Upmarket hotels, anxious to attract wealthy travellers, are setting new standards in their brochure war. Claridge's, where foreign royals like to kip when they're in London, has produced a neat little number packed with black-and-white images of its staff stoking the fires and serving English tea, and coloured pictures that highlight the establishment's Art-Deco design. Then there are the shots of the restaurants, rooms and suites which, cunningly, are all free of guests, giving you the impression you'll be the only person staying there (and certainly the only one who matters) should you pitch up. Prices from pounds 245 to pounds 2,300 a night.

Hazlewood Castle, near Leeds, has also gone glossy for its brochure. Set in 77 acres of parkland and gardens, it's probably a magnificent place (it boasts a cookery school, fine food and a banqueting hall) but the brochure lets it down slightly. The pictures are too small and the text uninspiring - too much plodding history and the peculiar promise that "as a delightful memento of your visit you will receive an historic recipe, tried and tested by John and Matthew, using the flower after which your room was named". It's perhaps unfair, but in this market companies have to do better than this if they want to lure in those high-spenders who take partners to the country for weekends of passion, long walks, and attentive service. You can stay there for pounds 125 to pounds 330 a night.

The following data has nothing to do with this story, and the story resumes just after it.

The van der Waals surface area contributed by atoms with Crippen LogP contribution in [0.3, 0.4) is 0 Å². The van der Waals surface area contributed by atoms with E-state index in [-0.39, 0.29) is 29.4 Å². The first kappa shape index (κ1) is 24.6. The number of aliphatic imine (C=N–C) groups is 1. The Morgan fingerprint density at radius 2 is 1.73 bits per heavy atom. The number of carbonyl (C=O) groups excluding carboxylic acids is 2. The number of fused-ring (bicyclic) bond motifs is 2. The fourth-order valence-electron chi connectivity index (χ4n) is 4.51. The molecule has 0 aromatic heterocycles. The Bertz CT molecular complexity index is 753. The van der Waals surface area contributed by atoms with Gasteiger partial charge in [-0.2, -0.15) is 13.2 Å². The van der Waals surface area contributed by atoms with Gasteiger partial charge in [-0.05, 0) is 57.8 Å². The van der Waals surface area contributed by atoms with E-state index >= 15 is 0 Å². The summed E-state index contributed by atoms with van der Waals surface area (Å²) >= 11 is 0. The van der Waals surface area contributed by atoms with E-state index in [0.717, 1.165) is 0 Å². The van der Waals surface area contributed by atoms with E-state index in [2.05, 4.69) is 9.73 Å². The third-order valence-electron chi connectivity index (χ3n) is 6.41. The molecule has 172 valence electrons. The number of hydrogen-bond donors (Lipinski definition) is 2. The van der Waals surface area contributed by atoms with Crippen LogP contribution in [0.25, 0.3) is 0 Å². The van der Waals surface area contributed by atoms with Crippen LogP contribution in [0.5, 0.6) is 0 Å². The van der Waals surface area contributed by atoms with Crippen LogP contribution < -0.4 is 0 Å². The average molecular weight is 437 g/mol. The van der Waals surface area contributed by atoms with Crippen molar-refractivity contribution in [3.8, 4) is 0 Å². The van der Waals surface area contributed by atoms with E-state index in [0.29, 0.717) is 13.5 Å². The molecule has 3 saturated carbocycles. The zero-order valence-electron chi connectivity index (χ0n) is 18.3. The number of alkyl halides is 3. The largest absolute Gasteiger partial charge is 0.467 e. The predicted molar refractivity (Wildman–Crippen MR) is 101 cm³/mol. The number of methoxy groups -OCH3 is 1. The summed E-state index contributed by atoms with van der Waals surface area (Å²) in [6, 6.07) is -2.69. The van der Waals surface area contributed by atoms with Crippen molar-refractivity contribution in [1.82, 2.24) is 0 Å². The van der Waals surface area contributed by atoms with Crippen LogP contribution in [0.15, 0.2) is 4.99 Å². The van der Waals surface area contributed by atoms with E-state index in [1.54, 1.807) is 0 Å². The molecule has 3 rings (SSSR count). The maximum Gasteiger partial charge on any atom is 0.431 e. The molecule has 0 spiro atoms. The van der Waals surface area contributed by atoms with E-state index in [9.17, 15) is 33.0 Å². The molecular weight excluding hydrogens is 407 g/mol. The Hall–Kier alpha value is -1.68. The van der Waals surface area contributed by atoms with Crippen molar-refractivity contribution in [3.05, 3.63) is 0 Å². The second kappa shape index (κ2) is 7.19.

High style is on offer at the Royal Crescent Hotel in Bath, newly revamped at a cost of pounds 3.5m by Cliveden. The hotel has a new restaurant and is building a spa due to open by next May. Rooms start at pounds 160. Elegantly designed, with fantastic photographs, the brochure makes you yearn for autumn nights and the chance to hole up in one of the Royal Crescent's rooms.

Claridge's: 0171-499 2210; Hazlewood Castle: 01937 530530; The Royal Crescent: 01225 823333.